Beckett: “Thy Will Be Done” – What is God’s Will?

“Thy will be done on earth as it is in heaven.” How is God’s will done? “God’s will is done when He breaks and hinders every evil plan and purpose of the devil, the world, and our sinful nature, which do not want us to hallow God’s name or let His kingdom come; and when He strengthens and keeps us firm in His Word and faith until we die. This is His good and gracious will” (SC, The Third Petition).

Every Christian wonders what God’s will for their life is. They go on this long, uncertain journey to “discover” God’s will for their lives. Many books have been written about it, such as Rick Warren’s Purpose Driven Life that is entirely inward focused rather than Christ-focused. You need not go farther than the Scriptures, indeed, the Lord’s Prayer. For in this prayer, we find the entirety of God’s will that He promises to give us: to hallow His name on our lips, His kingdom come to us, that He give us our daily bread (and therefore the vocations He has given you to assist others in this manner is His will for your life), that He give us forgiveness of sins, lead us not into temptation, and deliver us from evil. Indeed, these are simple things, and we care more about grander things such as, “What is God’s will for my career? Who does He want me to marry?” And so on. These are up to you. We don’t believe in fate; God has not fated you to fall into this or that career or to marry that specific person (no one has a “soul mate”). He’s blessed you with a complex, intelligent brain. Use it.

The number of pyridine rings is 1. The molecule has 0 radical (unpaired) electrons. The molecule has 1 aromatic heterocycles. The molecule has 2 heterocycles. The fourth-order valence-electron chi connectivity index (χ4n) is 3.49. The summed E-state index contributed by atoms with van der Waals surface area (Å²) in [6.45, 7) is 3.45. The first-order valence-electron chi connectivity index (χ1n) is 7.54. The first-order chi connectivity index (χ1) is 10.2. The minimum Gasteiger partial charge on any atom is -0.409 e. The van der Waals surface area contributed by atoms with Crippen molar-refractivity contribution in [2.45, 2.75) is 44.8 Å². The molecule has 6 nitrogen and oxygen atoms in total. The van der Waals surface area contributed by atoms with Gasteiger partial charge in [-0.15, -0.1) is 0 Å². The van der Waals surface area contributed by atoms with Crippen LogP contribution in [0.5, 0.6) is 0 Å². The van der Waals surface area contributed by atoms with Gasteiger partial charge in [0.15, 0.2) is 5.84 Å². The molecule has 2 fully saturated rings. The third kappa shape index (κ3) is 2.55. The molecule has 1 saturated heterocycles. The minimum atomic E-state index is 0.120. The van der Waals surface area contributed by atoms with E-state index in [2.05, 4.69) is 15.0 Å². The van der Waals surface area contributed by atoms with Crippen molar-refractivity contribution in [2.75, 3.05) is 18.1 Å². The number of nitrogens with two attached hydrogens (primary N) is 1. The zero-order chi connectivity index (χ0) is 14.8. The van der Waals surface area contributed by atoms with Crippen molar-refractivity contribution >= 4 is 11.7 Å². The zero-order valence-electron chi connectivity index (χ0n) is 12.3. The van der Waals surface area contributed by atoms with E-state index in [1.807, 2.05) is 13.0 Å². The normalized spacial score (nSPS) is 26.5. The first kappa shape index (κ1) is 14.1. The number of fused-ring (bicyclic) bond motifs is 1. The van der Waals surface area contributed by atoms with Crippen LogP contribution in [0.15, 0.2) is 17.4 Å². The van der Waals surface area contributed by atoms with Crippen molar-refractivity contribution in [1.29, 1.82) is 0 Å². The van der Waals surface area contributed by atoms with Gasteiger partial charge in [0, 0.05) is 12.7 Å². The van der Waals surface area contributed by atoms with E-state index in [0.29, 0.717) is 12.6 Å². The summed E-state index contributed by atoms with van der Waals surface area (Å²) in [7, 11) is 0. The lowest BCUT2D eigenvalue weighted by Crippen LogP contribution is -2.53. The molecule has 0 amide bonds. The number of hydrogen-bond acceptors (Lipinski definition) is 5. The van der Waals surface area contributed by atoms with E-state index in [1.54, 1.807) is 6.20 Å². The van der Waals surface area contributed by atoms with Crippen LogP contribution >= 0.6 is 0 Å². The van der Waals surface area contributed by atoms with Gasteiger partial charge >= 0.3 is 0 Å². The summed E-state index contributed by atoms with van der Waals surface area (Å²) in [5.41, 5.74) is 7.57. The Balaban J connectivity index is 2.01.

What about when our sinful nature, the world, and the devil do accomplish their evil plans and purposes? Is that still God’s will? The Book of Job shows us that all evil—even the evil will of the devil—serves God’s good and gracious will. It is not that God causes evil, but that even when it happens, it can only go so far as God allows. The Scriptures present the devil as a dog on a leash. Not only can he only go as far as God allows, but even his wickedness is used for God’s glory, even Job’s, for in the end Job was immensely more blessed than before he had suffered. Perhaps this is why St. John Chrysostom said, “God does not forsake you. It is because He wishes to increase your glory that oftentimes He permits you to fall sick.” For just as Christ was glorified in His resurrection after He suffered and died, so we too shall be glorified in a resurrection just like His since we have been baptised into His death and resurrection (Romans 6:3-5).

Yet even though evil itself must obey God’s will, this does not make evil good. For the devil does not want us to believe in Christ or His Word. The world wants us to ascribe all glory to ourselves (sacred autonomy) rather than to God. And our own sinful nature wants us to believe we are the god of our own lives rather than God the Father, Son, and Holy Spirit. Therefore, let us pray this prayer continually—and furthermore, be perpetual students of the Catechism—lest we give our sinful nature, the world, and the devil our consent to have their way with us.


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